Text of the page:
One CMA on Clearwater’s staff reported that the evening shift was often unable to complete baths or showers for residents and clean wheelchairs due to lack of staff. One resident failed to receive a bath or shower for a nine-day period in January.

Staff levels cratered on Jan. 14, 2020, described by staff to the surveyor as “mass chaos,” the report said.

When the surveyor asked a resident about that day, she became anxious and said, “Please help us. No one else seems to care,” according to the report.

Novotny’s wife, Michelle Novotny, is the chief nursing officer for Clearwater. Willie and Michelle Novotny are the two officers in their Cornerstone Employment Solutions Inc., a nursing staffing agency found on the Internet at Cornerstone Healthcare Solutions.

By April 18, a dozen Clearwater facility residents stricken by the coronavirus had been transported to the hospital and two had died. Willie Novotny wrote that day in a statement — still posted in May at the Clearwater facility’s entrance ­— that they had brought in staff reinforcements because some Clearwater staff “quit out of an abundance of caution, or fear,” and some had been sent home because they tested positive or showed symptoms of the virus.

Chisholm Place did not hire its staff through the Novotny’s Cornerstone agency, according to Laura Kislowski, vice president of sales and marketing for Anthem Memory Care, Lake Oswego, Oregon. Kislowski also said Chisholm Place did not know how the virus entered.

The most recent survey reports for Chisholm Place on the Kansas Department for Aging and Disability Services’ website date back to 2018. They list failures to ensure development of a written, negotiated service agreement for each resident and to ensure medications were administered to each resident in accordance with procedures.

Also, the reports show deficiencies in record-keeping for employees that included failure to request a criminal background check or to verify with the Kansas nurse aide registry that the individual did not have a negative record. Also, there was a lack of documentation of tuberculosis testing at the time of employment, the report stated.

A survey in 2019 cited infection control deficiencies at Park West, according to the Department for Aging and Disability Services’ data.

The property failed to ensure a sanitary environment by failing “to replace air filters on floor vents which were visibly soiled and failure to clean a ceiling vent in the beauty shop, which had dust debris on it and hanging down,” the report stated. Also, the inspection found a failure to properly store soiled resident clothing and to ensure laundry staff followed procedures. It also said the facility “failed to ensure staff served food in a sanitary and hygienic manner to prevent cross-contamination.”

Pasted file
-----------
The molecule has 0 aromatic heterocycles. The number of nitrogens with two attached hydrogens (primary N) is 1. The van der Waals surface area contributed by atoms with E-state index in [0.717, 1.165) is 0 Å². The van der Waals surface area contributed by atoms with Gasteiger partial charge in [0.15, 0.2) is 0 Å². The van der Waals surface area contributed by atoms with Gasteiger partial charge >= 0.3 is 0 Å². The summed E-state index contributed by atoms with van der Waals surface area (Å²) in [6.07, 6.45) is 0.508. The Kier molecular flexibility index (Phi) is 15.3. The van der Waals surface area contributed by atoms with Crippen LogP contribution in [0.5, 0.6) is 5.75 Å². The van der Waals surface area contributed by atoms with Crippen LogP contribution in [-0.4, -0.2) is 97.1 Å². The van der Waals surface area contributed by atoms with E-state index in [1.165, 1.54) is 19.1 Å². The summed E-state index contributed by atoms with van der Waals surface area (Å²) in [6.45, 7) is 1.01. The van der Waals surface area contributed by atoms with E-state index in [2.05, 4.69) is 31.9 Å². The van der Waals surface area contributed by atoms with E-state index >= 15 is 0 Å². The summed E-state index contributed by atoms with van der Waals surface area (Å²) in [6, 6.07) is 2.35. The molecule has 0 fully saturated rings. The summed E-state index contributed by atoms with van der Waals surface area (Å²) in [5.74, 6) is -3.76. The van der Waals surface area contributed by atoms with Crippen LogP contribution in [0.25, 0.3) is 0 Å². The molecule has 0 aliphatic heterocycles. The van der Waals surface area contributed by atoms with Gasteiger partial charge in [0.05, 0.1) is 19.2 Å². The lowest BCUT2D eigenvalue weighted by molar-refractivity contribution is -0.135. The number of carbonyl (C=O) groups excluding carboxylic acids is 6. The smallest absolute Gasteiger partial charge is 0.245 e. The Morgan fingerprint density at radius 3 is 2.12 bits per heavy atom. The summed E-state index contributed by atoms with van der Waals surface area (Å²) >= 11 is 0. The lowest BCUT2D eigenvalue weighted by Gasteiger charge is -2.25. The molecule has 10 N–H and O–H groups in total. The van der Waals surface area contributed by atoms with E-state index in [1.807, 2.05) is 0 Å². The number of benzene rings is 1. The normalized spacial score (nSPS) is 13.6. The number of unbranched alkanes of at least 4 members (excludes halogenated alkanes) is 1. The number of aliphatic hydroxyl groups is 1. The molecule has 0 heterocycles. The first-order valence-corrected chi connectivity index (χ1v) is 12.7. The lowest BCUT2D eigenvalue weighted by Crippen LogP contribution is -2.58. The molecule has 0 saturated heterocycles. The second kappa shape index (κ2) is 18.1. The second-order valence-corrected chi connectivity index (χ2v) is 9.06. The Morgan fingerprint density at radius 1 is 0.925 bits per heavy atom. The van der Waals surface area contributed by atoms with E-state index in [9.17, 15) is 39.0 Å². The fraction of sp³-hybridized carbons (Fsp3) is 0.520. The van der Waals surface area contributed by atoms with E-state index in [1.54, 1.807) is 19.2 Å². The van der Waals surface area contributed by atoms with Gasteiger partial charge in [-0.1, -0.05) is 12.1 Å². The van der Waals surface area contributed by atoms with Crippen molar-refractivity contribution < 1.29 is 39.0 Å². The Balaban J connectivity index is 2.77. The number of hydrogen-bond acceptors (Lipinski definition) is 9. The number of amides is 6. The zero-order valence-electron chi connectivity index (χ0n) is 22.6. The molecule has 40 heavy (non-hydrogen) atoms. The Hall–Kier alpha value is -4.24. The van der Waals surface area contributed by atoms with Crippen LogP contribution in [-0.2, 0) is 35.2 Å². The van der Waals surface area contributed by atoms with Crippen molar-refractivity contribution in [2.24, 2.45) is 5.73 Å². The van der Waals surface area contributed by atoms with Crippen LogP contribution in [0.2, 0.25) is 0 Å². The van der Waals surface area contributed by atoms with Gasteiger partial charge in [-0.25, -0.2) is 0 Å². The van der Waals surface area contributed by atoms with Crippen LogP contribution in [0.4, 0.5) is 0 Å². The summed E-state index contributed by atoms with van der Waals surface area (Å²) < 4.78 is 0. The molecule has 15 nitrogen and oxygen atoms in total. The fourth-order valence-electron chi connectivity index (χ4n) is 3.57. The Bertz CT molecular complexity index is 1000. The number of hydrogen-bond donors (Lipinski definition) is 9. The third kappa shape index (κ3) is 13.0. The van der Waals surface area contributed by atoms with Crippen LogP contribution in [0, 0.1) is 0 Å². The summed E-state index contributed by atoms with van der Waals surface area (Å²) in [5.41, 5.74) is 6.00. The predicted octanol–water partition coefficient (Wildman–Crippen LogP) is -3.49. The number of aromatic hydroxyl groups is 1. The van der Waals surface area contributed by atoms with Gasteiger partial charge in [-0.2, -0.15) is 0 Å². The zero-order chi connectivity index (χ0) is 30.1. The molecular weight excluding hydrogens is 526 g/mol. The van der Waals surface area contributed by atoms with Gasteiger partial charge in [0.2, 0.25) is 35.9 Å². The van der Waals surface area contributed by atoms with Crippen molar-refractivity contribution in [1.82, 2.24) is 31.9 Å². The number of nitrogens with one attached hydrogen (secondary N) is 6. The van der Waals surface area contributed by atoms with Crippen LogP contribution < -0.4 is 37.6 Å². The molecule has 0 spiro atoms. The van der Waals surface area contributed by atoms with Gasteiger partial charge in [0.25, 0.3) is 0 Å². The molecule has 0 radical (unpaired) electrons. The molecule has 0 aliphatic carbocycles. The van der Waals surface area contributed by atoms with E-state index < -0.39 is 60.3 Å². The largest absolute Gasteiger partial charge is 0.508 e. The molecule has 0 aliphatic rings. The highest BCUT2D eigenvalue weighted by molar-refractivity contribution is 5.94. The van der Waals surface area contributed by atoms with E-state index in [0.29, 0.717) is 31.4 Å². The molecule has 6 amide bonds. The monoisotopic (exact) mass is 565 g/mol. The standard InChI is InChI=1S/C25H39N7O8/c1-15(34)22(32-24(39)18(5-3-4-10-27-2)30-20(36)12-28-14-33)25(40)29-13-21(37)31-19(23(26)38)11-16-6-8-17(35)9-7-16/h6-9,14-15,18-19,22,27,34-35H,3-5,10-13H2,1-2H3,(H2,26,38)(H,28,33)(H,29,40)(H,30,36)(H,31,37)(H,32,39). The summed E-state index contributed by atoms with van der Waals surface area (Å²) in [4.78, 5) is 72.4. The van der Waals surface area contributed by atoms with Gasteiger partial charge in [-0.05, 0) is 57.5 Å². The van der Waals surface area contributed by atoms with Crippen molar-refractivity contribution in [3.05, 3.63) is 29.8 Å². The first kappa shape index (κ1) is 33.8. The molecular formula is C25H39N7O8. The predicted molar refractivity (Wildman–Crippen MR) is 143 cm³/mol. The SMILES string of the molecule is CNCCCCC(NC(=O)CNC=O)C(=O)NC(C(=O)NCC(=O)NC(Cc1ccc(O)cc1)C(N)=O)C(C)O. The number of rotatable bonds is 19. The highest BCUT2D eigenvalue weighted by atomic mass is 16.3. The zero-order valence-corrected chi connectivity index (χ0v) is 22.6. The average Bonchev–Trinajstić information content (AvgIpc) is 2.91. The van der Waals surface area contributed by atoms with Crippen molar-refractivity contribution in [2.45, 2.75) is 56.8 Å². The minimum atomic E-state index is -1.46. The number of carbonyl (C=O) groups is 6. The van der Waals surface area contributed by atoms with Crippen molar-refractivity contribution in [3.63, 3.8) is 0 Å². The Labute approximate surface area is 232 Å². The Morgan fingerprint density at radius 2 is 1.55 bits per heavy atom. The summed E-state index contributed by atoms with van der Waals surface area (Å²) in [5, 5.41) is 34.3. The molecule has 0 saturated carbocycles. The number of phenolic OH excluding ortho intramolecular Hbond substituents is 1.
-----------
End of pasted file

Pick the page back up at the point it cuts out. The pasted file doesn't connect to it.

Vigilance required

Wichita Presbyterian Manor employs about 175 people and serves roughly 225 residents on its campus at 4700 W. 13th St. It made the Department for Aging and Disability Services’ desired “zero deficiencies” list in 2019.

Executive director Courtney Wolfe said in early May they have had no coronavirus cases at Wichita Presbyterian Manor, but “quite frankly, any one of our communities could have a COVID case at any moment,” she said.

They are taking extreme caution and are not wavering “on any of that protocol whatsoever,” Wolfe said. That includes daily screening of employees, stringent limits on visitation and no new admissions since March 13. Wolfe said staffing remains steady.

“I think, though, that communities that had staffing challenges going into this are seeing a greater staffing challenge,” Wolfe said. “If you’re not already in health care, it’s unlikely you’ll get into it for fear that you might get COVID or bring it home to your family.”

As of May 15, there were 24 clusters in long-term care facilities across the state, accounting for 96 of the state’s overall 172 COVID deaths.

Hutchinson said she was “utterly shocked” when her mother tested positive for COVID-19. Her symptoms were limited to a low-grade fever, minor congestion and a few days of extreme fatigue.

“I’ve watched and they have followed the protocols for stemming the spread of infection,” she said. 

Staff helps residents stay connected with family through social media, Hutchinson said, and when Rowley turned 94 on May 2, they helped the family — looking through the window from the outside — celebrate it with her, she said.

This article was republished here with the permission of: The Active Age